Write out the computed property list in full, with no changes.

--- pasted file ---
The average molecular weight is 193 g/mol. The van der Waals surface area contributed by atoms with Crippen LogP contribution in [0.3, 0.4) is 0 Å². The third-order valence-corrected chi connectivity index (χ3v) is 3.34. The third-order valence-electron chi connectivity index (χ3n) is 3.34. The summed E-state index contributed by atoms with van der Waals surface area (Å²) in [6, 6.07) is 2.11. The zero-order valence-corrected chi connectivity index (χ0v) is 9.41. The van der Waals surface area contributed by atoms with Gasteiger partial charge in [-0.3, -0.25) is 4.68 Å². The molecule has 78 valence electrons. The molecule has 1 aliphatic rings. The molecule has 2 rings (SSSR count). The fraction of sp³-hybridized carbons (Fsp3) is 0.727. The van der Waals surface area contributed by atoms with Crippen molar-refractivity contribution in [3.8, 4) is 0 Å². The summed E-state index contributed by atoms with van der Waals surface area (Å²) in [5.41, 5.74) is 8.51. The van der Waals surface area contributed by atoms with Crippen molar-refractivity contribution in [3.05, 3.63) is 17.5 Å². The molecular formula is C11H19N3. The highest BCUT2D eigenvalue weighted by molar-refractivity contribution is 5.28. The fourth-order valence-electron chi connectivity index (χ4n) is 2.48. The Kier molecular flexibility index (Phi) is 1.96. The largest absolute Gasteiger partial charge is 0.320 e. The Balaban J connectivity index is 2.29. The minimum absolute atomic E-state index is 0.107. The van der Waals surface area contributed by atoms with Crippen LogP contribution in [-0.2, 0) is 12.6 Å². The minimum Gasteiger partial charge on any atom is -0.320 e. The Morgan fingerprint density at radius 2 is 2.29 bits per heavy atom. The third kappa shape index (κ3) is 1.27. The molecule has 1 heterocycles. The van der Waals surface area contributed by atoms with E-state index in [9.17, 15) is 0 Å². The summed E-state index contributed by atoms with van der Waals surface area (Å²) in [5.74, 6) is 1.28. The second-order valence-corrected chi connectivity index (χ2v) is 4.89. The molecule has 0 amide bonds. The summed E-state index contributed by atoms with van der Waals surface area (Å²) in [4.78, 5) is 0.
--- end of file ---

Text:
The average molecular weight is 193 g/mol. The van der Waals surface area contributed by atoms with Crippen LogP contribution in [0.3, 0.4) is 0 Å². The third-order valence-corrected chi connectivity index (χ3v) is 3.34. The third-order valence-electron chi connectivity index (χ3n) is 3.34. The summed E-state index contributed by atoms with van der Waals surface area (Å²) in [6, 6.07) is 2.11. The zero-order valence-corrected chi connectivity index (χ0v) is 9.41. The van der Waals surface area contributed by atoms with Gasteiger partial charge in [-0.3, -0.25) is 4.68 Å². The molecule has 78 valence electrons. The molecule has 1 aliphatic rings. The molecule has 2 rings (SSSR count). The fraction of sp³-hybridized carbons (Fsp3) is 0.727. The van der Waals surface area contributed by atoms with Crippen molar-refractivity contribution in [3.8, 4) is 0 Å². The summed E-state index contributed by atoms with van der Waals surface area (Å²) in [5.41, 5.74) is 8.51. The van der Waals surface area contributed by atoms with Crippen molar-refractivity contribution in [3.05, 3.63) is 17.5 Å². The molecular formula is C11H19N3. The highest BCUT2D eigenvalue weighted by molar-refractivity contribution is 5.28. The fourth-order valence-electron chi connectivity index (χ4n) is 2.48. The Kier molecular flexibility index (Phi) is 1.96. The largest absolute Gasteiger partial charge is 0.320 e. The Balaban J connectivity index is 2.29. The minimum absolute atomic E-state index is 0.107. The van der Waals surface area contributed by atoms with Crippen LogP contribution in [-0.2, 0) is 12.6 Å². The minimum Gasteiger partial charge on any atom is -0.320 e. The Morgan fingerprint density at radius 2 is 2.29 bits per heavy atom. The third kappa shape index (κ3) is 1.27. The molecule has 1 heterocycles. The van der Waals surface area contributed by atoms with E-state index in [9.17, 15) is 0 Å². The summed E-state index contributed by atoms with van der Waals surface area (Å²) in [5.74, 6) is 1.28. The second-order valence-corrected chi connectivity index (χ2v) is 4.89. The molecule has 0 amide bonds. The summed E-state index contributed by atoms with van der Waals surface area (Å²) in [4.78, 5) is 0.